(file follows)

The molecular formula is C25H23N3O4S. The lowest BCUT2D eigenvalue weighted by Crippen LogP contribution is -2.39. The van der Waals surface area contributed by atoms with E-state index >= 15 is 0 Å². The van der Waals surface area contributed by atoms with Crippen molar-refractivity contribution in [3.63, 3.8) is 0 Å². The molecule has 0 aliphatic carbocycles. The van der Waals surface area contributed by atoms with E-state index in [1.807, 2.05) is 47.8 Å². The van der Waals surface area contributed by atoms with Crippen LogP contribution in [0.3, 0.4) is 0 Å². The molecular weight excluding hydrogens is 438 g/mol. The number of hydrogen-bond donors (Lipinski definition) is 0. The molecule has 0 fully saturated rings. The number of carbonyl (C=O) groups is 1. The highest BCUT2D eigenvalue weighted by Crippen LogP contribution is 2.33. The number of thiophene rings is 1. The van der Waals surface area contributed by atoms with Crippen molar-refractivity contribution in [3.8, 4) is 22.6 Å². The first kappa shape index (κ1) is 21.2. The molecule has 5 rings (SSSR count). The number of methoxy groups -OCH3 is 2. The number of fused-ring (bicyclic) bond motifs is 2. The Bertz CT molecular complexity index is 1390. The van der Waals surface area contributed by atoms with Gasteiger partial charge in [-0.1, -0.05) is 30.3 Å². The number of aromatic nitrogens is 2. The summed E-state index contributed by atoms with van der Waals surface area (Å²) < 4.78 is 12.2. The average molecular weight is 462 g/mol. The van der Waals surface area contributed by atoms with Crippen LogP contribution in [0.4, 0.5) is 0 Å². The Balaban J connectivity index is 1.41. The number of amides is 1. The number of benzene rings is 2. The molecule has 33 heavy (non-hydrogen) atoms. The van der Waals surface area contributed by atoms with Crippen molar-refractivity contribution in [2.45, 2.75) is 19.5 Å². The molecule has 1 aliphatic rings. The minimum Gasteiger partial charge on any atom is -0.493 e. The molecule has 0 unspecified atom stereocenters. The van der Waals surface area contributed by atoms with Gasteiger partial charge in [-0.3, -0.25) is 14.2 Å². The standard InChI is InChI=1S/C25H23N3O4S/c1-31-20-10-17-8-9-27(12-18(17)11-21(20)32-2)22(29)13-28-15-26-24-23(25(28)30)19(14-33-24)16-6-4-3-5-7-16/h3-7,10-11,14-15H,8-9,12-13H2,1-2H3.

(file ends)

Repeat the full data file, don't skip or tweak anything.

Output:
The molecular formula is C25H23N3O4S. The lowest BCUT2D eigenvalue weighted by Crippen LogP contribution is -2.39. The van der Waals surface area contributed by atoms with E-state index >= 15 is 0 Å². The van der Waals surface area contributed by atoms with Crippen molar-refractivity contribution in [3.63, 3.8) is 0 Å². The molecule has 0 aliphatic carbocycles. The van der Waals surface area contributed by atoms with E-state index in [1.807, 2.05) is 47.8 Å². The van der Waals surface area contributed by atoms with Crippen LogP contribution in [0.3, 0.4) is 0 Å². The molecular weight excluding hydrogens is 438 g/mol. The number of hydrogen-bond donors (Lipinski definition) is 0. The molecule has 0 fully saturated rings. The number of carbonyl (C=O) groups is 1. The highest BCUT2D eigenvalue weighted by Crippen LogP contribution is 2.33. The number of thiophene rings is 1. The van der Waals surface area contributed by atoms with Crippen molar-refractivity contribution in [3.8, 4) is 22.6 Å². The first kappa shape index (κ1) is 21.2. The molecule has 5 rings (SSSR count). The number of methoxy groups -OCH3 is 2. The number of fused-ring (bicyclic) bond motifs is 2. The Bertz CT molecular complexity index is 1390. The van der Waals surface area contributed by atoms with Gasteiger partial charge in [-0.1, -0.05) is 30.3 Å². The number of aromatic nitrogens is 2. The summed E-state index contributed by atoms with van der Waals surface area (Å²) < 4.78 is 12.2. The average molecular weight is 462 g/mol. The van der Waals surface area contributed by atoms with Crippen LogP contribution in [0.4, 0.5) is 0 Å². The Balaban J connectivity index is 1.41. The number of amides is 1. The number of benzene rings is 2. The molecule has 33 heavy (non-hydrogen) atoms. The van der Waals surface area contributed by atoms with Crippen molar-refractivity contribution in [2.45, 2.75) is 19.5 Å². The molecule has 1 aliphatic rings. The minimum Gasteiger partial charge on any atom is -0.493 e. The molecule has 0 unspecified atom stereocenters. The van der Waals surface area contributed by atoms with Gasteiger partial charge in [-0.3, -0.25) is 14.2 Å². The standard InChI is InChI=1S/C25H23N3O4S/c1-31-20-10-17-8-9-27(12-18(17)11-21(20)32-2)22(29)13-28-15-26-24-23(25(28)30)19(14-33-24)16-6-4-3-5-7-16/h3-7,10-11,14-15H,8-9,12-13H2,1-2H3.